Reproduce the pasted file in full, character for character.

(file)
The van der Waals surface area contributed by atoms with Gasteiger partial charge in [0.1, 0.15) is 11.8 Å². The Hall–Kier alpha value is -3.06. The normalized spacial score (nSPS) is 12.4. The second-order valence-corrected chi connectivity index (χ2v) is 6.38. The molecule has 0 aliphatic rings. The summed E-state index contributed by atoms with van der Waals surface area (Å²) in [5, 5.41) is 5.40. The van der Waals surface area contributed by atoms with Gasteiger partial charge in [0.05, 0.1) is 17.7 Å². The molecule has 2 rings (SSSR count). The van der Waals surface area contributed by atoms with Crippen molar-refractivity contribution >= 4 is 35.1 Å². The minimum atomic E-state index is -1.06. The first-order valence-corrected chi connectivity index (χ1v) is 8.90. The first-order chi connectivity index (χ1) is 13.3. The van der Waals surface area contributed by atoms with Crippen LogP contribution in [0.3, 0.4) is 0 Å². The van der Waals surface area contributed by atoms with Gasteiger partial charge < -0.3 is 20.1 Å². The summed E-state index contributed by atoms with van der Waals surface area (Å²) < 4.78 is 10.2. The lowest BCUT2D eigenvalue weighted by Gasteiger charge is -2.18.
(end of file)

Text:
The van der Waals surface area contributed by atoms with Gasteiger partial charge in [0.1, 0.15) is 11.8 Å². The Hall–Kier alpha value is -3.06. The normalized spacial score (nSPS) is 12.4. The second-order valence-corrected chi connectivity index (χ2v) is 6.38. The molecule has 0 aliphatic rings. The summed E-state index contributed by atoms with van der Waals surface area (Å²) in [5, 5.41) is 5.40. The van der Waals surface area contributed by atoms with Gasteiger partial charge in [0.05, 0.1) is 17.7 Å². The molecule has 2 rings (SSSR count). The van der Waals surface area contributed by atoms with Crippen molar-refractivity contribution >= 4 is 35.1 Å². The minimum atomic E-state index is -1.06. The first-order valence-corrected chi connectivity index (χ1v) is 8.90. The first-order chi connectivity index (χ1) is 13.3. The van der Waals surface area contributed by atoms with Crippen LogP contribution in [0.3, 0.4) is 0 Å². The van der Waals surface area contributed by atoms with Gasteiger partial charge < -0.3 is 20.1 Å². The summed E-state index contributed by atoms with van der Waals surface area (Å²) < 4.78 is 10.2. The lowest BCUT2D eigenvalue weighted by Gasteiger charge is -2.18.